Month: January 2019


A few weeks ago I wrote about how, years after getting sober, I finally started trying to get fit. That newsletter prompted a big pile of emails, including several from readers who shared my desire not to die of heart disease but not (they said) my enthusiasm for the gym.

Anyone who knew me in my drinking days is already laughing.

This past Monday, Sarah and I shuffled down a narrow hallway, behind a dozen other shoeless souls, to have ourselves weighed and measured. We have signed up for a “Transformation Challenge” an eight week long ordeal, organized by our local “Orange Theory Fitness” gym, during which we are expected to participate in a minimum of 24 hour-long classes (three per week) involving weights, rowing machines, treadmills and the like.

At the end of the challenge we’ll be re-weighed and re-measured to reveal how much weight we’ve lost and how much muscle we’ve gained. Apparently the most impressive loser/gainer gets a cash prize.

Of course, I’m not doing it for the money, and not only because I have less than zero chance of winning (last year’s national winner dropped 28 pounds). Rather I’m doing it because… well, because I can’t help myself.

And yet.

Until maybe three years ago, I had never set foot in a gym or on any kind of playing field. At school, I found any excuse to avoid PE. As an adult, even running for a bus was a push too far for my booze-sodden cardiovascular system. At the height of my drinking I topped the scales at something like 200lbs, none of which was muscle.  Climbing a flight of stairs without dying was a meaningful achievement, worthy of a drink.

After quitting drinking, I started walking to work, and cut down on pizza, and I lost a lot of weight. I looked skinny and healthy. In reality, I still barely had any muscle, nor stamina.

It wasn’t until 2016, when Sarah gently goaded me into attending a SoulCycle class, that I got my first taste of an actual workout. And my first understanding of how out of shape I still was.

By God that first class nearly killed me. I literally couldn’t walk for four days afterwards.

But still I went back for a second class, and a third.

Three years have passed since that first SoulCycle ordeal and I still frequently take three or more classes a week. When I travel, I seek out nearby studios or alternatives like CycleBar. If you were to have walked into the Las Vegas SoulCycle studio last weekend and seen me keeping perfect time with the other riders, with my resistance wheel cranked all the way to the right, you might very well have mistaken me for a naturally healthy person (and maybe even an American.)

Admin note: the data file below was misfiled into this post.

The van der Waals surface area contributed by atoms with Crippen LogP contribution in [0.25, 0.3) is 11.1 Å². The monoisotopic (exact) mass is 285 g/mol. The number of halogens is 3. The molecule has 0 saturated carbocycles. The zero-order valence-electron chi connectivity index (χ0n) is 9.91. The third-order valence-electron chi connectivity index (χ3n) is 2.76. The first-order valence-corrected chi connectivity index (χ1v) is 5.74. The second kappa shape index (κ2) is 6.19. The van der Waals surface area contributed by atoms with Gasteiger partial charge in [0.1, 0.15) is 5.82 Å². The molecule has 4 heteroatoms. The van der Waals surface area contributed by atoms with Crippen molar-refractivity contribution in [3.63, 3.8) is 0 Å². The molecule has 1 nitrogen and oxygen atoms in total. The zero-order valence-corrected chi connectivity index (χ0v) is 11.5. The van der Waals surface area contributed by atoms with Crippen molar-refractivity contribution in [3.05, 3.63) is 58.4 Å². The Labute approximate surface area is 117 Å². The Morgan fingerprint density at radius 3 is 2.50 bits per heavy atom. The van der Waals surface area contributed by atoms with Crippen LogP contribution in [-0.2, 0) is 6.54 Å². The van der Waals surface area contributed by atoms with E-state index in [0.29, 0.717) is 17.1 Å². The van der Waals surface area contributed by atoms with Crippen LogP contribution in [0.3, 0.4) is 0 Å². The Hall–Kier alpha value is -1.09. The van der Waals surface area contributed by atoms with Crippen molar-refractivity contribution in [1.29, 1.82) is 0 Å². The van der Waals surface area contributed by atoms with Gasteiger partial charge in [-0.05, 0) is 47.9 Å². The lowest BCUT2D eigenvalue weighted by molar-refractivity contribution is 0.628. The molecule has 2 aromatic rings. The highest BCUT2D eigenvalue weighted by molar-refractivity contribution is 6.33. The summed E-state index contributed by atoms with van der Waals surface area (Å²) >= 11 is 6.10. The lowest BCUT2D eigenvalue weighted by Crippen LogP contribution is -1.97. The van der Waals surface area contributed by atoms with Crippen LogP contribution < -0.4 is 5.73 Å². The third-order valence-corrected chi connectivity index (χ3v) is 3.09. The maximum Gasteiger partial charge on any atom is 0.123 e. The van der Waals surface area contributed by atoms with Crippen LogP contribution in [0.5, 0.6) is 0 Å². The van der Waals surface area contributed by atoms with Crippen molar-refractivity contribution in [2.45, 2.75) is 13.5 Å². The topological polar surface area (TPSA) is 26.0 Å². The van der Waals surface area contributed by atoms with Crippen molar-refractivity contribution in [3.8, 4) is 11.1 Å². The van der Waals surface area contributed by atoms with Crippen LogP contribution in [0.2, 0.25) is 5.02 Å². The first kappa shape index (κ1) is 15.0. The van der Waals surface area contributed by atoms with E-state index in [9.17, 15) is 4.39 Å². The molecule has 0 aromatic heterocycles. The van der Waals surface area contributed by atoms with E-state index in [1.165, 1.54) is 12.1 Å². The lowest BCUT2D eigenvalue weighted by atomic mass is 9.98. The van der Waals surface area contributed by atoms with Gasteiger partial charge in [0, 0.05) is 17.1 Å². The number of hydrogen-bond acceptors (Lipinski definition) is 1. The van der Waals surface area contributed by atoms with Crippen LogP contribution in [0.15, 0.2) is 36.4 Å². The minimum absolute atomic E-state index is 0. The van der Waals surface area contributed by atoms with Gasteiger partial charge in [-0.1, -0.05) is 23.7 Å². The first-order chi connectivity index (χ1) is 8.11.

The speed with which I got hooked on SoulCycle helped me understand something else: That perhaps my so-called ‘addictive personality’ – a polite way of saying my (genetic?) propensity for addiction – might be channeled to better use. That the same impulse which once made it impossible for me to refuse a second drink, or a third, could be the key to getting myself hooked on better habits.

When Sarah discovered Orange Theory, and uttered the fateful words ‘I think you’d like it’, I knew I was in trouble.

Orange Theory, she explained, was an hour long work-out, involving some combination of circuit training and high intensity interval training (is there a difference? I truly have no idea.) Better still, participants wear a heart rate monitor during the class, to track how often they spend in the so-called “orange zone” – the optimum heart rate for fat burning/muscle building. For every minute or so spent in this special zone, they award you a “splat point,” the aim being to get 12 or more. Then they send you a fun email afterwards…

(That was from Monday.)

Barely two months after my first class, I have my special Orange Theory wristband (which measures your calorie burn and maximum heart rate and projects them on a screen for all to see) packed along with my special gym shoes and special gym shorts, in my special gym bag, ready to be grabbed at a moment’s notice if I find myself with an hour to kill. Eight weeks ago, I’d never set foot on a treadmill or a sat on a rowing machine. Literally had no idea how either worked. Now I have personal bests: times, outputs, elevations, speeds. This after a lifetime (starting at elementary school) avoiding physical exercise. This from a standing start ten years ago, aged 29.

I’m hooked on Orange Theory, just as I’m still hooked on SoulCycle*. Or, you might say, addicted. Except, unlike drinking, this addiction is unlikely to kill me, and might even extend my life by a few years.

If this post has any “inspiring” message, it’s this: If I can do it – whether ‘it’ be getting in the best shape of my life, starting a successful company, getting my Green Card, finding a wonderful partner and helping to raise two incredible children… – then I absolutely promise that you can too. And – remarkably – being an addict, or at least an obsessive, might even help you.

I’d hate for any of this, written ten years in to a very long journey, to make it sound easy. If I could travel back in time ten years and tell my flabby, broke, drunk, single 29 year old self that one day he’d be positively excited about the prospect of 24 hours of high intensity gym time in addition to my three weekly spin classes… well, he’d likely fall off his chair laughing. And then be unable to get up. 

I’d also hate to suggest that the only way to get fit is to spend a small fortune on trendy spin classes. SoulCycle and Orange Theory work for me, but quite honestly I’d likely get the exact same benefits from simply riding a bike or going for a run. I know plenty of former/recovering alcoholics who have got addicted to running, or rock climbing, or tap dancing. The key is to find something you enjoy – something healthy that gives you a rush of endorphins – and then keep doing it until you’re hooked.